Standing 6-Foot-5 and With Elite Skills, Amari DeBerry Can Hoop Beyond Her Years
Amari DeBerry has stood head and shoulders above a lot of the people she has played basketball with and against for the past few years.
That will happen when you are 15 years old and 6-foot-5.
Yet for the next couple of weeks, DeBerry is in the unusual position of just fitting in with the rest of the girls — yes, even some in the 6-foot-5 height range. After trials began for the USA U16 National Team with 146 hopefuls in Colorado Springs, Colorado, DeBerry was named as one of 18 finalists. And then after finalists training camp concluded, she was named to the 12-member roster for the USA team at the FIBA Americas U16 Championship in Puerto Aysen, Chile, from June 16-22.
“Since I have always been playing against people older, (now) playing against girls my age — it’s not much of a difference, but it’s nice because we can connect more,” DeBerry said. “Always being 12 and playing with girls 16 and 17, there obviously was that age and maturity gap.”
Whatever gap there has been, DeBerry has made it disappear with her performance. She just finished her sophomore season at Williamsville South High School in New York, where she has been a starter on the varsity team for the past four seasons — yes, since the seventh grade.
She averaged 17.0 points, 8.0 rebounds and 4.0 blocks per game as a sophomore, a season after posting 18.8 points, 8.8 rebounds and 4 blocks per game. She surpassed 1,500 career points as a sophomore, a mark usually achieved by seniors.
“There is some surprise, but I do know that I have worked for everything that I have (accomplished) so far,” DeBerry said. “My high school coaches are so amazing. Some coaches just see players as players, but my coaches see me as a person as well, so it’s really a blessing having my coaches in my life more than just basketball.”
If you sense a high level of maturity with DeBerry, you would be on target. Her mother challenged her from the start of her basketball career, putting her with boys in the third grade. She also tagged along with her older sister, Naomi, who also looked out for her as the younger sister went against players a few years ahead of her in terms of age and physical maturity.
“With basketball, I feel like everything ties into maturity when you are playing with girls older than you,” DeBerry said. “Maturity in your actions, maturity in your accountability, maturity in play. And by play, I mean really bodying up against people, getting stronger.”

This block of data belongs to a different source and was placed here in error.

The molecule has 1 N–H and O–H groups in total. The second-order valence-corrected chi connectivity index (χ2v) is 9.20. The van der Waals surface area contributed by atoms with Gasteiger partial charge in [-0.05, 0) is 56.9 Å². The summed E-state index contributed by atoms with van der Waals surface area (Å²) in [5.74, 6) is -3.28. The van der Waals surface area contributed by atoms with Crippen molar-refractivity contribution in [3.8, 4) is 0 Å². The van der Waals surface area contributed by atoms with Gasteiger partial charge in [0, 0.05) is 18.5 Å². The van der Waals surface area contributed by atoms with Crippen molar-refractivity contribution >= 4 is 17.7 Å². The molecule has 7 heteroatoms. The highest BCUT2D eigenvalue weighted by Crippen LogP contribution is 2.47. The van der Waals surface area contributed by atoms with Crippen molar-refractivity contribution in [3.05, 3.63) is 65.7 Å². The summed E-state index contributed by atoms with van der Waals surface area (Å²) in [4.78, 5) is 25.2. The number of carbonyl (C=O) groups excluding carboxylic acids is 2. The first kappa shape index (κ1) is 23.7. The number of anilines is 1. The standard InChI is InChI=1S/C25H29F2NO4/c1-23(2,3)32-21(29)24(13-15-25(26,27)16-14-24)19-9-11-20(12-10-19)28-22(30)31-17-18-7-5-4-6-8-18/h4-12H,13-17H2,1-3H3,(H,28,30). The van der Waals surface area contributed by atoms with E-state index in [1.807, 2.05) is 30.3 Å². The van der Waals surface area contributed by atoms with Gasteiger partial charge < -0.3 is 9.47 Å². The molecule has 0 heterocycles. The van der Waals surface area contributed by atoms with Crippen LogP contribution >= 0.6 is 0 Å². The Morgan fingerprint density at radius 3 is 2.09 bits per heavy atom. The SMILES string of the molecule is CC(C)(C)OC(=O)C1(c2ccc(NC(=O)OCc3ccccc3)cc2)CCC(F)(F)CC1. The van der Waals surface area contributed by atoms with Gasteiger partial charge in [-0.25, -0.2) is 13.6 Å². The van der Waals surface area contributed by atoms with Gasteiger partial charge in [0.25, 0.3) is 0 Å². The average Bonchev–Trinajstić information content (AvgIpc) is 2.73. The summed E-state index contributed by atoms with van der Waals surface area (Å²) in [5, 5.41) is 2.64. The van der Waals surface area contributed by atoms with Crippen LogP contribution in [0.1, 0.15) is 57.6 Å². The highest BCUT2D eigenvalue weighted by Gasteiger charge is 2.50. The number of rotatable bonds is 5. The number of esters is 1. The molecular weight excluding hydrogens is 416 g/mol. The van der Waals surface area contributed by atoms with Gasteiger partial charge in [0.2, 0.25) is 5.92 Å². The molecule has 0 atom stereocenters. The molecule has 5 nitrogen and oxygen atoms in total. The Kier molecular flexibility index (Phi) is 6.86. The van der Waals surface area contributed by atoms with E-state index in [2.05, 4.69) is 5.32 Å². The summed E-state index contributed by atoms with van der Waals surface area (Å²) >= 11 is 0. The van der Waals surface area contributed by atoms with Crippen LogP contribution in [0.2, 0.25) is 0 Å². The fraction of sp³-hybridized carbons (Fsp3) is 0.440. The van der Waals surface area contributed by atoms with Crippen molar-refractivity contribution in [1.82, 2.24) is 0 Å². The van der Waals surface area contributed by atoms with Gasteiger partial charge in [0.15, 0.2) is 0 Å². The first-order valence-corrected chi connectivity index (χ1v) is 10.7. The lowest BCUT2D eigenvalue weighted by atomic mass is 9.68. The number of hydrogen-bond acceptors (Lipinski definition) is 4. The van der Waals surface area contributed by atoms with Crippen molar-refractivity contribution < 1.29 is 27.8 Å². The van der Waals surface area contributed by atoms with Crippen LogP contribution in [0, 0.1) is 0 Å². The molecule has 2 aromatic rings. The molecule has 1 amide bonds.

This is DeBerry’s third experience with USA Basketball. Last year, she was invited to the USA U17 World Cup Team trials, but she did not make the team. Then in April, she participated in the USA Basketball 3x3 U18 National Championship. Both experiences have helped in the development of her game.
The 2018 USA U17 trials again put her against older competition, although this time the skill level of those players was much higher than what she typically faces in high school.
“I’ve been playing against 18-year-olds, 17-year-olds since I was 11,” DeBerry said. “My sister is older, so I was playing up with her. (The U17 trials were) great, honestly. ... Just playing against those types of players made me realize the level I need to get to to step up my game, like playing hard every single possession, not giving anything up because those girls won’t give you a break at all. Playing against them really helped me prepare mentally and physically for what my standard should be for the upcoming years.”
The 3x3 championship, meanwhile, pushed her skill set, especially her ballhandling. At times in high school, she does bring the ball up the court to start certain plays, but mainly, she said she stays in the post.
“Throughout high school, I was just put as the 5 and that’s it, because I was always the tallest,” she said. “For 3x3, it really helped me expand my game in transitioning to a 4 a little bit. It helped me with my driving and shooting, something I’ve been working on, so that really helped me with that.”
Due to her height, it can be difficult to find players to watch and take pointers from. But DeBerry got a chance to meet two college players — Shakira Austin (University of Maryland) and Olivia Nelson-Ododa (University of Connecticut) — at the U17 trials. She also tries to watch WNBA stars A’ja Wilson and Breanna Stewart, both No. 1 overall draft picks.
DeBerry and Stewart have a little in common. Stewart is an alum of the Philadelphia Belles AAU team for which DeBerry currently plays. DeBerry even has the same coach Stewart had with the Belles. DeBerry and Stewart also had a brief encounter at a Rising Blue Star camp where DeBerry was helping out and Stewart was a speaker.
“Being compared to her is just so amazing, it’s such an honor,” DeBerry said.
As you might expect, DeBerry — ranked No. 2 in the country by ESPN HoopGurlz — is being sought by all the power programs in college. She plans on taking her time with her decision, which she says could come the summer before her senior year.
For now, she is looking forward to heading to Chile for the FIBA Americas U16 Championship, which the U.S. has won four of the five times it has been played, including the last three.
“There are so many people who would love to be here right now and I’m just really blessed to have this opportunity,” DeBerry said. “The coaches are amazing, the staff, everyone, the teammates are amazing. It’s just amazing to see these girls come together to accomplish one goal, trying to go for gold.”